When Marie wants to watch her 10th hour of Imagination Movers and screeches, “I don’t wanna turn off the TV! I could say, “It’s a great day at Mommy on the Spot’s office, and we can’t have this negative attitude. Please turn it around or go home.”

When Thomas doesn’t want to nap longer than 20 minutes, I could say, “I have you scheduled for an hour and a half nap. I need you to go back to sleep, and I’ll have my assistant come pick you up when you are done.”

Not to mention what I wouldn’t do for Zoila, his housekeeper! Please, Zoila, if you are looking for another house to clean and organize, consider me!! And Jenni, if you are looking for a new friend, I love you and how you can put up with Jeff’s shit with a smile! Please teach me!

Well, enough day dreaming (actually night dreaming, but since I’m not sleeping, it’s still day dreaming). Now off to pour myself a nice glass of wine, put some fresh cabbage leaves in my sports bra, and read Healthy Sleep Habit, Healthy Child.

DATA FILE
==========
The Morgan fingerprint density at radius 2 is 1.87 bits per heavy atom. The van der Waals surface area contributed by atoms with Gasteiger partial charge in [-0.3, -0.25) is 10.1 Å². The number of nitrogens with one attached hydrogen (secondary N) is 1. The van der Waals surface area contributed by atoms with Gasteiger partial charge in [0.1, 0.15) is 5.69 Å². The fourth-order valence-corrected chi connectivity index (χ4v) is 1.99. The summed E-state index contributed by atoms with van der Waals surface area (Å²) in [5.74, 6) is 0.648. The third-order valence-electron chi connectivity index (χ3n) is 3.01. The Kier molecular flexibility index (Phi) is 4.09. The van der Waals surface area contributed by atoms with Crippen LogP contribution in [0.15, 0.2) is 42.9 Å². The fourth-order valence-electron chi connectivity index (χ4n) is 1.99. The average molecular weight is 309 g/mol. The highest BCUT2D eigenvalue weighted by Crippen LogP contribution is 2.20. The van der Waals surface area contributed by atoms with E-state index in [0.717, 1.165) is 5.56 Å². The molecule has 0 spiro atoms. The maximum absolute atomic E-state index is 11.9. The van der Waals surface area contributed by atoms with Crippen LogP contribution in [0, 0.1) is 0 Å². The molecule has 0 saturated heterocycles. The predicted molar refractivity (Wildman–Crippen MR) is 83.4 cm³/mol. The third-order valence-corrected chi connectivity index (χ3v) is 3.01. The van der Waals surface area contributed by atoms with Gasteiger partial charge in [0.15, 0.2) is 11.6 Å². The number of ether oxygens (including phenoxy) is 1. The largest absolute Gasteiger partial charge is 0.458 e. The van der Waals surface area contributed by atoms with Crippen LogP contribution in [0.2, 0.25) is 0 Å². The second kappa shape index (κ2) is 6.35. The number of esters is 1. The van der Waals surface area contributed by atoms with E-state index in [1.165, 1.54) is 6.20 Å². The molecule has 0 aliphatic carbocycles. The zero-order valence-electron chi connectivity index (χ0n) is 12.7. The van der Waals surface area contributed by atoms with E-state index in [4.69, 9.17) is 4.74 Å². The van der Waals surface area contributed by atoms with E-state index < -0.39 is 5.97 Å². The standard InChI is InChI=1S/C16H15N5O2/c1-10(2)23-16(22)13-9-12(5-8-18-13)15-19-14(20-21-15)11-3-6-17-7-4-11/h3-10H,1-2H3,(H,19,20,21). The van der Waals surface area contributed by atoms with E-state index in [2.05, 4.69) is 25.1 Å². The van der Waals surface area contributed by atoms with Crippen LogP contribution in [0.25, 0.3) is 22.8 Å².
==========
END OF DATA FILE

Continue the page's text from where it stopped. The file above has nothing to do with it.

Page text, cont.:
Good night!

Monday, August 24, 2009

Death by Fire or Water: Thoughts of a Worried Mom in the New Children’s Wing of Beaumont Hospital

Last Wednesday, I headed out to the new Emergency Room Children’s Wing of Beaumont Hospital. Right before “the incident” happened, I was just telling someone how well everything was going with Thomas. Then it was nap time, and he was a bit fussy, understandably. So I laid him in his crib because sometimes he just cries for five minutes and falls asleep. I was listening to the monitor, and all of a sudden I heard nothing. Then I heard thrashing and gasping. I ran in there and saw that he had vomit, not a little bit of spit up, but a whole tummy full of vomit all over. It was in his nose and mouth and he was pale as a ghost. Once he caught his breath, started to cry and then stopped crying, he was lifeless, despondent, and had a rattle in his chest. My doctor told me to go the ER since he may have aspirated on his vomit. I think my exact words after I hung up the phone were, “Holy fukc! I can’t believe it!” In my mind, I thought we had really turned a corner with the Dr. Brown’s bottles, the change back to Similac Early Advance Shield, and Mylocin gas drops. (And if any reps from these products would like to donate their products for free advertising, I would happily accept).